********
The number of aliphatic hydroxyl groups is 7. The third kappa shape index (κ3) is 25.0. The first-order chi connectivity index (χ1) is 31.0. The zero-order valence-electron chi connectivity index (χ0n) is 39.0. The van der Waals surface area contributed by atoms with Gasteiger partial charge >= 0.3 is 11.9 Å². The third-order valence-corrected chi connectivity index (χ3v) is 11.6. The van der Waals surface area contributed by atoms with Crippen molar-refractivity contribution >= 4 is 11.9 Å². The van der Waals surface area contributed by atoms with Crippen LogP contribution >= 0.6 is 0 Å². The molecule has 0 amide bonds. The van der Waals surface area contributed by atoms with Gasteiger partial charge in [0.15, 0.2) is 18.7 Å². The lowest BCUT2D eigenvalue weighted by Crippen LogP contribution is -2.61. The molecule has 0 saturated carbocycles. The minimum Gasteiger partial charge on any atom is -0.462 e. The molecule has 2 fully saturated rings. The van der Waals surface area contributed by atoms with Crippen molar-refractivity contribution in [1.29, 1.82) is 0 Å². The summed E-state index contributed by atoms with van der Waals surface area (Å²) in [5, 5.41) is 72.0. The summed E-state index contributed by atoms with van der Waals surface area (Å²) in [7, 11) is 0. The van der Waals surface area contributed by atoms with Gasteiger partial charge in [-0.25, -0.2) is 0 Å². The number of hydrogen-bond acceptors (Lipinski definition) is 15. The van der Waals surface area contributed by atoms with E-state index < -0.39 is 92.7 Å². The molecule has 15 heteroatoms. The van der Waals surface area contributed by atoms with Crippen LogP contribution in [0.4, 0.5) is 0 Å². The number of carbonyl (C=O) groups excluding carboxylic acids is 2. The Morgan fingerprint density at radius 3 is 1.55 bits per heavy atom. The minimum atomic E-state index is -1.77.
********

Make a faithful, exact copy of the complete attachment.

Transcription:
The number of aliphatic hydroxyl groups is 7. The third kappa shape index (κ3) is 25.0. The first-order chi connectivity index (χ1) is 31.0. The zero-order valence-electron chi connectivity index (χ0n) is 39.0. The van der Waals surface area contributed by atoms with Gasteiger partial charge >= 0.3 is 11.9 Å². The third-order valence-corrected chi connectivity index (χ3v) is 11.6. The van der Waals surface area contributed by atoms with Crippen molar-refractivity contribution >= 4 is 11.9 Å². The van der Waals surface area contributed by atoms with Crippen LogP contribution >= 0.6 is 0 Å². The molecule has 0 amide bonds. The van der Waals surface area contributed by atoms with Gasteiger partial charge in [0.15, 0.2) is 18.7 Å². The lowest BCUT2D eigenvalue weighted by Crippen LogP contribution is -2.61. The molecule has 0 saturated carbocycles. The minimum Gasteiger partial charge on any atom is -0.462 e. The molecule has 2 fully saturated rings. The van der Waals surface area contributed by atoms with Crippen molar-refractivity contribution in [1.29, 1.82) is 0 Å². The summed E-state index contributed by atoms with van der Waals surface area (Å²) in [5, 5.41) is 72.0. The summed E-state index contributed by atoms with van der Waals surface area (Å²) in [7, 11) is 0. The van der Waals surface area contributed by atoms with Gasteiger partial charge in [-0.25, -0.2) is 0 Å². The number of hydrogen-bond acceptors (Lipinski definition) is 15. The van der Waals surface area contributed by atoms with E-state index < -0.39 is 92.7 Å². The molecule has 15 heteroatoms. The van der Waals surface area contributed by atoms with Crippen LogP contribution in [0.4, 0.5) is 0 Å². The number of carbonyl (C=O) groups excluding carboxylic acids is 2. The Morgan fingerprint density at radius 3 is 1.55 bits per heavy atom. The minimum atomic E-state index is -1.77.